Looking for work is not a fun thing to do.
I've tried tricking myself into believing that it is some sort of adventure, but I'm through with that. It's just a lie.
Craigslist, workopolis, jobboom, Monster.ca, Linkedin... none are satisfying my needs. They promise to set me up with a employers with little more effort than the several hours it takes to figure out their website, upload a resume, re-format said resume, correct their server's errors at interpreting re-formatted resume, and then apply to the two or three suggestions for work that pop up.
And then wait.
Then receive updates from these many services (minus Craigslist... and I'll get to that in a minute) that all refer you to jobs in Toronto when you live in Vancouver.
Worse than that is the less than helpful advice you get from people regarding the job search, such as "take a couple of days off and come back to it." "have you tried [insert cute job/career word play here] .com?" "What about some volunteer work?"
Ahhh, friends and family. I know that you mean well. I appreciate the help. But I've already read the books. The ones that promise results, that show you how to polish an already over thought out resumé, and the ones that suggest a positive outlook no matter what.
Well, positive outlook be damned.
I'm not the glass is half empty guy, or a glass is half full guy. I'm the there is a glass and it has some milk in it guy... which is to say, I like to think I'm the realistic one that tries to see things for what they are. Such an attitude has served me well and usually made me laugh along the way.
But I've not been laughing much this last week.
My latest annoyance is with the infamous Craigslist. While I find the site ugly and largely disappointing, there have been some interesting opportunities of late that I've eagerly shot of a link to my website and, if I feel comfortable or desperate for the job, I'll even include my resumé.
Usually there is not business name or direct contact info given, so I never really know who to address the email to. This is a big no no according to every get a job style book I've read, but there is little advice on how to get around this. Why? Because the people who write those books have been employed for some time and it is exceptionally easy to give pointless advice when they haven't had to do what the job seeker has to do in a very long time. If they had, they ironically wouldn't qualify to write the book.
I assume the Craigslist users are looking for actual employees. I have to, otherwise I'd cry myself to sleep.
So to those of you advertising on Craigslist for employees, if you actually want employees as opposed to slaves, or my resumé to call you own, here are some hints:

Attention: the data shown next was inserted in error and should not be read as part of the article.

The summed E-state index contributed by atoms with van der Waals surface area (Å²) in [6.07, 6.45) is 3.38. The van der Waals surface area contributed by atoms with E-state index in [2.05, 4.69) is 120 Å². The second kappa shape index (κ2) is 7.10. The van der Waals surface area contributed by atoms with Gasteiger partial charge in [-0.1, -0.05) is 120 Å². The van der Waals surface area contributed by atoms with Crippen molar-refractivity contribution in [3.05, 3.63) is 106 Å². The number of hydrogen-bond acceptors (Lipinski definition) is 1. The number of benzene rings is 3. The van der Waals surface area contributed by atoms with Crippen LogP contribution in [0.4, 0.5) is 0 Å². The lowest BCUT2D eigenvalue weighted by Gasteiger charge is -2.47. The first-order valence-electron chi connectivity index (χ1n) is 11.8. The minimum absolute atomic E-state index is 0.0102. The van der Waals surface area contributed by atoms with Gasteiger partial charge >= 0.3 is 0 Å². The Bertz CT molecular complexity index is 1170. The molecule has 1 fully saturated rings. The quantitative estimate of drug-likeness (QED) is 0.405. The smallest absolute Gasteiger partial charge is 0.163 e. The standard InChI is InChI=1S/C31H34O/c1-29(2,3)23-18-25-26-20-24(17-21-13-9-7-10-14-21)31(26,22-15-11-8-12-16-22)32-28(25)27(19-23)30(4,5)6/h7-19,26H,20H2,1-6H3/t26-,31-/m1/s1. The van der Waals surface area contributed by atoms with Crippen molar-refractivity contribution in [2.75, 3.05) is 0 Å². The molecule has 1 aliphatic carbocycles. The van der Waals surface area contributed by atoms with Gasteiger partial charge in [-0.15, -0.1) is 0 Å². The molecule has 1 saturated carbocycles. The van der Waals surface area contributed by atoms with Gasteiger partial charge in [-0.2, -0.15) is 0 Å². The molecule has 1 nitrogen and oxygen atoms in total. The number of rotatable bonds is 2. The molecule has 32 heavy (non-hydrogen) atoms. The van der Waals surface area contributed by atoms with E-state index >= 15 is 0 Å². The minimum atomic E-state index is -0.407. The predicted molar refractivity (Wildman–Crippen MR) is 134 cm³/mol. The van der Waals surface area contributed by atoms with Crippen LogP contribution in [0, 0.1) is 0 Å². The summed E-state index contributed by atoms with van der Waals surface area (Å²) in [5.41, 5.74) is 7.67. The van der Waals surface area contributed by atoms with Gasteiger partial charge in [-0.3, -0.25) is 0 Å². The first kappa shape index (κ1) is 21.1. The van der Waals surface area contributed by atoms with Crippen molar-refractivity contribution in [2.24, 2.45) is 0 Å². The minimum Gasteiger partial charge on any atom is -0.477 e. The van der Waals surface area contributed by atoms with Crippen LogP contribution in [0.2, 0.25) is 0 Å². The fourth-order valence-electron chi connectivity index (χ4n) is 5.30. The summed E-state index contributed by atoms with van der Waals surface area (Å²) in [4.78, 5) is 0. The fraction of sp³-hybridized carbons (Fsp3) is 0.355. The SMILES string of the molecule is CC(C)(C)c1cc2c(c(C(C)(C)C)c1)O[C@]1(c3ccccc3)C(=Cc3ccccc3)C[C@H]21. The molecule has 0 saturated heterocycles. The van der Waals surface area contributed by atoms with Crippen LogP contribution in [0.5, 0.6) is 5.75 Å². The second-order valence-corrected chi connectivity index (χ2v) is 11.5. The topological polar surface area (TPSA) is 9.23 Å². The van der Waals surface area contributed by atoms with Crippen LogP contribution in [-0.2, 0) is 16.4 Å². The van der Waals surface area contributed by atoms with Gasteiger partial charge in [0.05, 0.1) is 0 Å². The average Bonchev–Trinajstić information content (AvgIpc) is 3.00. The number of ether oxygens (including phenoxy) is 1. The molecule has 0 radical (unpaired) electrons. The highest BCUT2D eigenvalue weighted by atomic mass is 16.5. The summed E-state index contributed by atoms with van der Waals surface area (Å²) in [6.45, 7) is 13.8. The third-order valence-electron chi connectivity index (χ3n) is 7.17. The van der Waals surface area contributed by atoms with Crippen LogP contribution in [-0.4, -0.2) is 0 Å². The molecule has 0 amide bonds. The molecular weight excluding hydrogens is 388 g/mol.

1. List your company name and at least a contact name. It doesn't even have to be your real name if you are that paranoid. If you want my resumé, I need to know what it is your company does.
2. Tell me what you want. What you really really want. The job title isn't really enough. What job do need done? Is it a contract? Are you willing to pay me properly? Even if you are making porno, I don't mind. I won't judge. I just need to know if I'm the one person you can use up front.
3. Know what is a fair amount to pay and let me know what you can afford up front. I am tired of telling you my hourly rate for contract work, and hearing nothing... I assume it is too expensive. I can change that if you sweeten the offer... but 10 bucks an hour is not going to get you a video editor/ camera guy/photographer.... Can't pay rent for that.
4. DO NOT say this job is for recent grads from design school or design students. That means that you don't want to pay a fair price. Just because it is a visual communication service that looks like tons of fun to you, realize that it is my work and it is not a game to me. I enjoy it, but remember that I was a firefighter for a good long time and loved the work, but I still got paid for most of those hours. You probably wouldn't like it if I asked you to file my taxes for free because you seem to love doing it, or were still one course shy of getting some sort of certificate. You wouldn't go to a law student to represent you in a murder trial to save some dough, so don't expect a busy student to work for nothing and put up with your abuse. Because that is what it is when you don't pay a fair price; abuse.
Finally, and this is my biggest point of contention:
5. Even if you do not choose me for your contract or longer term job, do me the professional courtesy of letting me know not to wait all day for your email or phone call, cause you found someone else. I'd rather you destroy my hope while it is still early in the week instead of no word at all. Remember, I put in the time to read your ad, compose a cover letter, despite often rude 'demands' (one can be clear in what you want without being nasty) and send you a resumé, fully trusting that you have a job on offer and that I'd be a match for the position.
Don't like giving bad news? Well, toughen up, buttercup. From the tone of this post you can tell that I've had to. If I fell short of your expectations, no worries. I understand. You owe me some sort of reason for not going forward with me on board. We aren't dating. It isn't a breakup and I promise not to turn it into a confrontation.
Now I hear you whining that you don't have time to respond to all applicants.
Yes you do.
You put the ad up. You got a lot of responses. You can send out one email to the rest letting them know the position is filled and thank you for your time.
This is the time of the internet and fast computers. You think I enjoy this job search? Do you find it funny to promise to get back to someone and then don't follow through?
Well it isn't funny. Not at all.